It’s 11:35 on Wednesday, 2014. I went home for thanksgiving. I’m in the house the I grew up in. Between 1991 and 2001 I lived here. That brings up some feels, sure. Right now, though, I’m in bed awake in the room that I slept in most of my life. Well I say most of my life, I’m 34, so for about a third of my life. I should be sleeping. I can’t.

My mind is pulled to a time that doesn’t seem as far away as it actually is. 1994. I learned to play Magic in this room. Around this time 20 years ago I began casting spells with cardboard. That’s pretty interesting I suppose, but something much more profound happened today.

I went to the mall.

The Deptford Mall. During the mid to late 90’s this place was really home. I ate here, worked here, and most importantly I played here. All in the upper corner of the mall, Legends Comics and Games Stop #6.

I, for the first time in the 9 years since the store closed, walked over to it to look inside. Legends is a shadow of its former glory… The Gloucester County store. For 9 years I’ve been haunted by the ghost of my adolescence. Unable to peer into the depths so to speak.

Let me paint a picture for you. It’s 1997. The Deptford mall is a buzz with the Christmas vibe. Inside the top corner of the mall the Legends crew sat debating comic continuity, playing Magic and eating some Hickory Farm meats and cheeses. Two days a year were a important time for us. We all, customers, and staff got together on big holidays and hung out. On these days business ensued, but was not really much of a goal. It was about family, seeing our friends and knowing that the next day we weren’t gonna have a place to be.

Legends was that important to us. So important, that we nervously comforted each other in the fact that for the next 24 hours the mall would be closed and we wouldn’t have Legends for a day.

Legends was not just a place for Magic Players. Or Comic books guys, or Warhammer guys, or toy guys, or RPG players. It was somehow much more than that. It was a sort of Library of Alexandria in a world of … I don’t know unbelievers. Clearly we were true believers.

Back to the point, every Thanksgiving and Christmas eve we met in the store in a mutual comfort that we would in fact see each other in two days. Part of it was the magic of the season surely as this didn’t happen on the Saturday before Easter. So I’ve tied this time of year with this memory. John, Marc, Bryan, Ian, Jay, Mike, John, Dr Andy, Chris, Joel, Damian, Milligan Messick, Ron, Frank, Alex, Rich, Terry, Scott, Mike, Jim, Chris, Joel and anyone I forgot has to feel the weight of this time of the year with out that ceremony. Star Wars playing on that small TV, behind the counter privilege in full effect, and just a promise that we would all see each other once again.

So back to present at the Deptford Mall. I entered at the same spot, dropped off by my dad, in the same spot I’ve always entered the mall. Upper mall entrance near Strawbridges. It’s not Strawbridges anymore but that’s how we still call it. My family still drives to that same spot to go to the mall. Because that’s where I wanted to be dropped off when I hung out there, then it’s where I worked. Everytime I’ve come to the mall since Legends has closed I’ve walked into that entrance, but I’ve never walked over since the store has changed. The purple paint has become white and the storefront is still there serving as a mausoleum to a once great empire that was the comic shop in the Deptford Mall.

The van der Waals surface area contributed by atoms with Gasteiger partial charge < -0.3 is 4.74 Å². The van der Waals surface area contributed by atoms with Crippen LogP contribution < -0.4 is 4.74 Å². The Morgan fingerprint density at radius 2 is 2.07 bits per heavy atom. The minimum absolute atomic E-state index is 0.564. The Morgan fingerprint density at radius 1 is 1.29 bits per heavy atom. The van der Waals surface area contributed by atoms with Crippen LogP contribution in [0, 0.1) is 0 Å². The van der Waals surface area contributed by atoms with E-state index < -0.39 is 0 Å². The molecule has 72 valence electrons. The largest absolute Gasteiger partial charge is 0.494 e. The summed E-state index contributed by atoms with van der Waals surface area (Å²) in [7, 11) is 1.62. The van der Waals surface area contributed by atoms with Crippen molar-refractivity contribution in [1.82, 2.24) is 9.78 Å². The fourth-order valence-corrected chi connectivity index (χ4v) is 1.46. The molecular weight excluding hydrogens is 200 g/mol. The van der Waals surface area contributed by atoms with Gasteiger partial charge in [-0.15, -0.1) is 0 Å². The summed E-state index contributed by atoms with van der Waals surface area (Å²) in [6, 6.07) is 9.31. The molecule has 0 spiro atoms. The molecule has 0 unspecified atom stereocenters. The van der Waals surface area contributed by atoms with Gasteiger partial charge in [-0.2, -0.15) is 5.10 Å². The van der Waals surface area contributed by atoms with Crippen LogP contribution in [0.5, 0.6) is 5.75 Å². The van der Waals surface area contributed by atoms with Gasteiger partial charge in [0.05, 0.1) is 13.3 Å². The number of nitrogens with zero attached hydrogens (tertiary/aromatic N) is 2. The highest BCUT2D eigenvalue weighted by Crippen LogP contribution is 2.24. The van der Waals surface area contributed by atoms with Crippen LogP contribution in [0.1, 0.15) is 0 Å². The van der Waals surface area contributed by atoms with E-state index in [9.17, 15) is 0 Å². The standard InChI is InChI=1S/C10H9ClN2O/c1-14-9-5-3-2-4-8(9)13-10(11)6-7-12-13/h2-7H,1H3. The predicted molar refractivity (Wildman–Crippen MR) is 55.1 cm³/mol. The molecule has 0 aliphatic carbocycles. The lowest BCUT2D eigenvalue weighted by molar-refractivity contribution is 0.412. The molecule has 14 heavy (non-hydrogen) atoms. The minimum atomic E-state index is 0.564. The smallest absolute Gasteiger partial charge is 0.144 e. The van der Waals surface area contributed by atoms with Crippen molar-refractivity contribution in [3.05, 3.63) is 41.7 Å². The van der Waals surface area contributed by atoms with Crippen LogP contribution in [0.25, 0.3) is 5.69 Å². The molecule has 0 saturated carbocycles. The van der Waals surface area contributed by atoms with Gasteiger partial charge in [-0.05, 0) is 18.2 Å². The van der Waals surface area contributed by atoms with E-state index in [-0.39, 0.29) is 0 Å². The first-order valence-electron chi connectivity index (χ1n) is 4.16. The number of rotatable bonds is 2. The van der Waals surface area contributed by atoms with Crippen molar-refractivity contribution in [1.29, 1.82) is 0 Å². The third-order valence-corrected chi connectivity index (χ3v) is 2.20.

Today, after a long walk around the mall, some bourbon chicken from the food court and a bit of dismay about what stores have popped up and fallen since, I walked over to the remains of this dead empire and I stared into its husk. A rush of sadness, washed over me. I had my girlfriend take a photo of me in front of my dead childhood.


We walked around the mall some more and I realized something. Something that I guess I am quite thankful for. Legends closed at just the right time. I stopped working there in 2001. It closed in 2005. Four years after I was no longer an employee but I was still family and I was there the day it closed its gate for the last time. I consider myself blessed. I believe it is better to burn out than fade away. I’ve worked so many jobs since then. Some of those places I’ve considered places like Legends, where I’ve grown to think of them as home. After I’ve stopped working there they remain. And I visit them. Staffs change, layouts change, and the magic dies. That didn’t get to happen with Legends. These other places passed their golden age and then moved into another age. For me at least they die a little.

Legends never truly did. My friends still worked there when it closed. I was a welcome, hell I was celebrated when I entered those purple pillars. I was like Norm in cheers, always recognized always welcome. That never changed, until Legends died. When it died that changed, but the memory wasn’t sullied with a new staff that didn’t know me or hadn’t heard of me. I’m thankful that I only hold love for that place. That’s interesting to me as I was actually fired from the job and I held that much love to the place that it never dulled to me.

I know this post isn’t my normal diatribe about deck decision or traveling to a Grand Prix. There’s not a lot of talk about Magic here. And for that I apologize. Some of you probably feel robbed here. Imagine how I feel. So many of us have places that we called home away from home. These places for some of us no longer exist. I love Twenty Sided Store, that’s where I play now, but the ghost of Legends is so immense that the world still feels numb without it.

Zac Clark

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